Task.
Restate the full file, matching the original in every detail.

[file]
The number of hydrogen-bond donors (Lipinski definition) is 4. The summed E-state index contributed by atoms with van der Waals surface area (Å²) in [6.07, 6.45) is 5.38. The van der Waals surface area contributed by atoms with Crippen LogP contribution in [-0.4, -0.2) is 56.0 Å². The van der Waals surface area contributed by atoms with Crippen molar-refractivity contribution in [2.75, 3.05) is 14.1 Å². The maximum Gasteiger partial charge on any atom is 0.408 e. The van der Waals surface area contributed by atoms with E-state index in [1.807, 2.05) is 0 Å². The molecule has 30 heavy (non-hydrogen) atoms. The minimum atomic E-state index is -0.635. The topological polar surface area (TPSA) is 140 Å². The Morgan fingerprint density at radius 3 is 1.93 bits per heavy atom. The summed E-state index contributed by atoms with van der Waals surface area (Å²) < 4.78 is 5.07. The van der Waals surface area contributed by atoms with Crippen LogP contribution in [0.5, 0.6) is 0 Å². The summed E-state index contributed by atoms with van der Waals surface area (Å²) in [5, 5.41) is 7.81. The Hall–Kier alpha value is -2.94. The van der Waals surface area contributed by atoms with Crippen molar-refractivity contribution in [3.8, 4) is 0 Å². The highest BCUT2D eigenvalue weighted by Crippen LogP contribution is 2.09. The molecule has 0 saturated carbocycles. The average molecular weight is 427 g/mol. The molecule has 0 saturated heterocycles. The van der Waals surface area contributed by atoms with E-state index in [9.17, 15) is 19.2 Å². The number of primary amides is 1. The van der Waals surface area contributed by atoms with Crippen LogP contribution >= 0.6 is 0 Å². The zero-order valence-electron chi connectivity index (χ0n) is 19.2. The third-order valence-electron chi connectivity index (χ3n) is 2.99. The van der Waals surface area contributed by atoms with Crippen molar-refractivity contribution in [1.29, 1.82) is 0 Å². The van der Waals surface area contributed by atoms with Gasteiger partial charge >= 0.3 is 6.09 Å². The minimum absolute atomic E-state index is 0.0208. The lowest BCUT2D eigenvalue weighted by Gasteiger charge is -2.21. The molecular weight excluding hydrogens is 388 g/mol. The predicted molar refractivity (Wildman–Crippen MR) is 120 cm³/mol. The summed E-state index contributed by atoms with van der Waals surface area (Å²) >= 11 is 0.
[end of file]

The number of hydrogen-bond donors (Lipinski definition) is 4. The summed E-state index contributed by atoms with van der Waals surface area (Å²) in [6.07, 6.45) is 5.38. The van der Waals surface area contributed by atoms with Crippen LogP contribution in [-0.4, -0.2) is 56.0 Å². The van der Waals surface area contributed by atoms with Crippen molar-refractivity contribution in [2.75, 3.05) is 14.1 Å². The maximum Gasteiger partial charge on any atom is 0.408 e. The van der Waals surface area contributed by atoms with E-state index in [1.807, 2.05) is 0 Å². The molecule has 30 heavy (non-hydrogen) atoms. The minimum atomic E-state index is -0.635. The topological polar surface area (TPSA) is 140 Å². The Morgan fingerprint density at radius 3 is 1.93 bits per heavy atom. The summed E-state index contributed by atoms with van der Waals surface area (Å²) < 4.78 is 5.07. The van der Waals surface area contributed by atoms with Crippen LogP contribution in [0.5, 0.6) is 0 Å². The summed E-state index contributed by atoms with van der Waals surface area (Å²) in [5, 5.41) is 7.81. The Hall–Kier alpha value is -2.94. The van der Waals surface area contributed by atoms with Crippen molar-refractivity contribution in [3.8, 4) is 0 Å². The highest BCUT2D eigenvalue weighted by Crippen LogP contribution is 2.09. The molecule has 0 saturated carbocycles. The average molecular weight is 427 g/mol. The molecule has 0 saturated heterocycles. The van der Waals surface area contributed by atoms with E-state index in [9.17, 15) is 19.2 Å². The number of primary amides is 1. The van der Waals surface area contributed by atoms with Crippen LogP contribution >= 0.6 is 0 Å². The zero-order valence-electron chi connectivity index (χ0n) is 19.2. The third-order valence-electron chi connectivity index (χ3n) is 2.99. The van der Waals surface area contributed by atoms with Crippen molar-refractivity contribution in [1.29, 1.82) is 0 Å². The van der Waals surface area contributed by atoms with Gasteiger partial charge >= 0.3 is 6.09 Å². The minimum absolute atomic E-state index is 0.0208. The lowest BCUT2D eigenvalue weighted by Gasteiger charge is -2.21. The molecular weight excluding hydrogens is 388 g/mol. The predicted molar refractivity (Wildman–Crippen MR) is 120 cm³/mol. The summed E-state index contributed by atoms with van der Waals surface area (Å²) >= 11 is 0.